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Old 6th Jul 2011, 08:18
  #117 (permalink)  
Join Date: Mar 2005
Location: Uh... Where was I?
Posts: 1,342

I think instinct played an important role here.
You know all that stuff about the primitive brain and all that?
I think the ATC's brain noticed the conflict at an insctintive level, you know, probably with a shiver in his spine, and then the "secondary" brain reacted promptly.

The tone he used was, inmho, perfect. Because probably activated the LH pilot's instinctive brain, too. I bet that they would have rejected take off exactly the same if the ATCo had said "coffe with milk, too sugar" using the same tone.

It is like the naughty kid who always ignores his mothers "don't do this, dont do that, get out of there, drop that..." but who instinctively obeys when the mother voice is genuenily alarmed.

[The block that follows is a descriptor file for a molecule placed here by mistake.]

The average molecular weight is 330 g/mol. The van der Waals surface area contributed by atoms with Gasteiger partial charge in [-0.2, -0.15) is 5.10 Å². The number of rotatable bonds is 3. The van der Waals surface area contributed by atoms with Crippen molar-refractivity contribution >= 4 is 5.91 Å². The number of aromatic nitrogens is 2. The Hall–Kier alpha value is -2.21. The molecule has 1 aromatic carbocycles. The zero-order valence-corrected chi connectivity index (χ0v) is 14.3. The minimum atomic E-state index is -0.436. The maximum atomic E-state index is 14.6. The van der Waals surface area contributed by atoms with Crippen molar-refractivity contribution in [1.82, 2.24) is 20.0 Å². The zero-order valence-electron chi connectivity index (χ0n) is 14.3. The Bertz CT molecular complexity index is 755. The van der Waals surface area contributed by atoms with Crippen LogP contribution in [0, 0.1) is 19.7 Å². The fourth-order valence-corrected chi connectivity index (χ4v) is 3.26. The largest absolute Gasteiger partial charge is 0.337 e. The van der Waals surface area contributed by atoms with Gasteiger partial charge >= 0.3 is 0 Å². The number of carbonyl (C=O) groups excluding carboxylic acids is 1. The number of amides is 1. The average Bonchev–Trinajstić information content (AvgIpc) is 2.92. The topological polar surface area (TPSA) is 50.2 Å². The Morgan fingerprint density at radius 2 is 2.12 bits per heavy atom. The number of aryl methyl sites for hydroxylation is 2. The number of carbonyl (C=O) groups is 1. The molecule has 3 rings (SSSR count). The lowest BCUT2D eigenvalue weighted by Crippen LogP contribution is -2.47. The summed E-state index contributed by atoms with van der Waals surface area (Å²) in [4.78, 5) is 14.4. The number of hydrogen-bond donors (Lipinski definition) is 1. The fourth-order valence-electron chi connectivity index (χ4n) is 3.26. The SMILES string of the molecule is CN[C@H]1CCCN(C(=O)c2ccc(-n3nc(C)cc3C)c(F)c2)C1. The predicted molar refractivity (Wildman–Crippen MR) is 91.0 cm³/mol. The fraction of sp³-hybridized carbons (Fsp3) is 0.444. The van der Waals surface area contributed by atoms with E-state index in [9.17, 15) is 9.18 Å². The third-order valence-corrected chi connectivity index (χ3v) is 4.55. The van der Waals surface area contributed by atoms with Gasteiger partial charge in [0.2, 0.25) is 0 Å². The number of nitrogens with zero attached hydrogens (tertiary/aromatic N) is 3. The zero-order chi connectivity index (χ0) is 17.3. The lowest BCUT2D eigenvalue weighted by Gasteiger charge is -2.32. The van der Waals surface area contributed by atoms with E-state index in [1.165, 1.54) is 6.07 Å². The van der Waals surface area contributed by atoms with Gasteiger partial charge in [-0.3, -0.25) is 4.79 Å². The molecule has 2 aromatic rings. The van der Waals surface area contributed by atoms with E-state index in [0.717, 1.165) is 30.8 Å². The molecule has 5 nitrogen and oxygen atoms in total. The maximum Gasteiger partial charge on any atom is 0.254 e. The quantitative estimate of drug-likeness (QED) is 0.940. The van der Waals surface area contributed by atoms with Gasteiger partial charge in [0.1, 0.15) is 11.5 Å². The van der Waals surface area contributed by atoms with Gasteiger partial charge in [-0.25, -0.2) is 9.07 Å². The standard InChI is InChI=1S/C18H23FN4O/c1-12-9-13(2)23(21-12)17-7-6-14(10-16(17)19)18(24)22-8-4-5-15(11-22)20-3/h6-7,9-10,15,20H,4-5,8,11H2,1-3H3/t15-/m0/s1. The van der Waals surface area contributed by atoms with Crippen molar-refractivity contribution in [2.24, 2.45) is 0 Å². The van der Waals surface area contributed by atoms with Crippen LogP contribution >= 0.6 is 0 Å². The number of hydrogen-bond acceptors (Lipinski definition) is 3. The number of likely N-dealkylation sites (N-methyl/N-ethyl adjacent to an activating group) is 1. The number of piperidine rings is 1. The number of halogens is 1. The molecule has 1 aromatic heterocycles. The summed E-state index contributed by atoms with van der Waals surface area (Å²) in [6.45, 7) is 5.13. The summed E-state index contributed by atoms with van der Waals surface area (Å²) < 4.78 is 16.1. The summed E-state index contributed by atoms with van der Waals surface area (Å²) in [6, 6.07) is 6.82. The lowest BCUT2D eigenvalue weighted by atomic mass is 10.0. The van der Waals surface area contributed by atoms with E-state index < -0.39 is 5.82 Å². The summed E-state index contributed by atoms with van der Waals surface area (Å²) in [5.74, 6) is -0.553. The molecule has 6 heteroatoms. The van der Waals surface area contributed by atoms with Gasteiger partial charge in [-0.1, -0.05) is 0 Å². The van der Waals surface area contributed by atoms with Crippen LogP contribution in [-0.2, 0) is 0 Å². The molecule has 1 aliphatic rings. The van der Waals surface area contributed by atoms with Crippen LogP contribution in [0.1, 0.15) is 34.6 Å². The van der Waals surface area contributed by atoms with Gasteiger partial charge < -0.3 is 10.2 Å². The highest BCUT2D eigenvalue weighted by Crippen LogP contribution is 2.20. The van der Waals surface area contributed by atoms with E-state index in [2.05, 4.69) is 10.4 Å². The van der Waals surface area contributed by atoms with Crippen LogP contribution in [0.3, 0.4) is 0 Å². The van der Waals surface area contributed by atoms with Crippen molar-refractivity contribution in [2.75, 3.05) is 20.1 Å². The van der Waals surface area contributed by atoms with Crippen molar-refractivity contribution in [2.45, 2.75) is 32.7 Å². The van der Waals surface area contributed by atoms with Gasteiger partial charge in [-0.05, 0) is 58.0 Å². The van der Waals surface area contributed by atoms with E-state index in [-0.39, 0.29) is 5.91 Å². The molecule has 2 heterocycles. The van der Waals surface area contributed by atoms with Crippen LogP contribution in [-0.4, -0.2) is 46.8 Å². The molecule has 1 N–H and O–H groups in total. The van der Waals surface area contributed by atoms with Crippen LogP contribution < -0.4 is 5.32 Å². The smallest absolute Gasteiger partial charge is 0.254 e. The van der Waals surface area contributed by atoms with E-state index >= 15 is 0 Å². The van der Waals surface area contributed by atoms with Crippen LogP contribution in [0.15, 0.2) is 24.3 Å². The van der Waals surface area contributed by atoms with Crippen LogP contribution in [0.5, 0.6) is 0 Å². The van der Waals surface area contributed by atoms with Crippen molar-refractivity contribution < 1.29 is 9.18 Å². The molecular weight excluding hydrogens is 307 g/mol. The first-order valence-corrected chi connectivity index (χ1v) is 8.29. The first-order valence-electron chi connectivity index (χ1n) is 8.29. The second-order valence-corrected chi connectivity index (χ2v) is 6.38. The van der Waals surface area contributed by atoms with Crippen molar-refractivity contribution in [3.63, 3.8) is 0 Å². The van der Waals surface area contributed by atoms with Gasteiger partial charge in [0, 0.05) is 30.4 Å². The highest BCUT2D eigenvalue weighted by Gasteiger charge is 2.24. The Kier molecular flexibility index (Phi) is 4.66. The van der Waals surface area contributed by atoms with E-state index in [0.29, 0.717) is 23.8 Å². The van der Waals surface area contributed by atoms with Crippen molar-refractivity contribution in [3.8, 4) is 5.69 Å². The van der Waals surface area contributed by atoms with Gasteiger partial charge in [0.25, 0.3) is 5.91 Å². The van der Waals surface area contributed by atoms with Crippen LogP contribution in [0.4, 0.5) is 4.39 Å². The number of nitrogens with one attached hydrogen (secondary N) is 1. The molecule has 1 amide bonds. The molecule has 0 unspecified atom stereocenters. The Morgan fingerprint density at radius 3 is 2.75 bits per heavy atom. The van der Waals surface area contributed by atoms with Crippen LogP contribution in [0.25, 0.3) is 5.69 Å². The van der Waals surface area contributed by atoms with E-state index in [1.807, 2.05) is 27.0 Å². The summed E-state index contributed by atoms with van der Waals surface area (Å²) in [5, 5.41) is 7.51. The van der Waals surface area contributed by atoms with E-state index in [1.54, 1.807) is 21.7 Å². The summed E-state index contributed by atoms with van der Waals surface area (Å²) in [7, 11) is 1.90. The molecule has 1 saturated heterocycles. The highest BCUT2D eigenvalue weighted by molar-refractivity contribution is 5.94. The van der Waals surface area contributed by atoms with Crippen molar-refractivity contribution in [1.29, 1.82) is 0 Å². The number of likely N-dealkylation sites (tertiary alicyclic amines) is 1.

that is communication, too.

On the side of the pilots, it looks very cool to be cool even in a very bad scenario, like an engine burning and severe hydraulic problems and stay calm with a professional, manly tone. But in other scenarios an alarmed voice can do a better job. Sully's "unable" and other communications had an excellent tone, he looked to be in control of the situation, managing it with an adequate stress level (a high one). JFKs ATCo averted a possible reedition of Tenerife, which would have occurred in a matter of seconds. His tone was just what it was required. they did great job, in that. they have to improve their communications, though, and be more international-minded. the macho attitude of "if you can't manage JFK comms, you don't have the right stuff" is a wrong attitude.

hopefully he saw, understood and averted the danger

by the way, i assume there was a take off clearance. Why are the recordings missing that? I will not trust any internet recording anymore
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